In a classroom full of kids, there’s bound to be chaos at one point or another. However, you can reduce the madness significantly by implementing just a few simple rules and procedures. For this week’s blog post, we asked a couple of former teachers for some basic tips on classroom management.
By setting expectations for student behavior, classroom rules help create an orderly, respectful environment that’s conducive to learning.
- Rules should be concrete and actionable. Rather than establishing a general rule to “Respect others,” offer something specific, like, “Listen attentively and respond thoughtfully to other students.”
- Students can brainstorm their own classroom rules. This creates a sense of ownership for the class, and students are more likely to hold themselves accountable for rules that they helped write.
- Teachers should explicitly teach classroom rules (even if they were written by students).
Dedicate part of a class period to teaching these rules. Present non-examples, have students act out examples of rule following, and/or facilitate discussion as to why these rules are important.
- Teachers should develop specific classroom rules for a variety of situations. How should students enter the classroom? How should they conduct themselves during group work vs. independent work? Focusing on these routines heavily at the beginning of the year will save time throughout the rest of the school year.
Teachers can develop various systems to reward students for demonstrating positive behavior. Here are some innovative ideas:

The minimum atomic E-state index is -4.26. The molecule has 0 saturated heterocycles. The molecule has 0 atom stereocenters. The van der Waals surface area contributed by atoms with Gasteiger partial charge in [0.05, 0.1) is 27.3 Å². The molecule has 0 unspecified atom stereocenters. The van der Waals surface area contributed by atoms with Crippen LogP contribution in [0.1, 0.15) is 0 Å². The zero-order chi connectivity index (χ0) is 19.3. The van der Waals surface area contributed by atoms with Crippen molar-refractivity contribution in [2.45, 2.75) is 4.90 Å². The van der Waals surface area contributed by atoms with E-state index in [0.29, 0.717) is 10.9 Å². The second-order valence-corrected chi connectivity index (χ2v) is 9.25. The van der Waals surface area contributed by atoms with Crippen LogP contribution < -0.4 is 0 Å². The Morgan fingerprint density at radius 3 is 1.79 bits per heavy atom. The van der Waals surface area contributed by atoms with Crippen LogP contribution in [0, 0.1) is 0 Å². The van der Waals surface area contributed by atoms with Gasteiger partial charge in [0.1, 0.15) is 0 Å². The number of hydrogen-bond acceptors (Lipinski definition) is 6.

- Round up all those conference freebies collecting dust on your shelf and use them to start a class “store.” Students can earn tickets for good behavior, and a certain number of tickets can earn them a goodie from the class store.
- Have each student tape a small chart to his or her desk. Put a sticker down every time you catch the student working hard. A full chart earns lunch with the teacher.
- Set a class goal around good behavior (just be sure to define the terms), where the prize is a class party. Track students’ behavior using a banner with different colored sections. Each student can have a clothespin with his or her name on it, and every student starts the day in the middle of the chart (whatever color that might be). Students move up the chart for positive behavior and down the chart for negative behavior. Not only will students look out for their own behavior, but they’ll also encourage their classmates to do the same. After all, what class doesn’t love a pizza party?
- Other rewards might include:
- Certificate of recognition
- Positive note or call home
- Raffle tickets towards a weekly raffle
- Free time
Tell us, what are your classroom management strategies?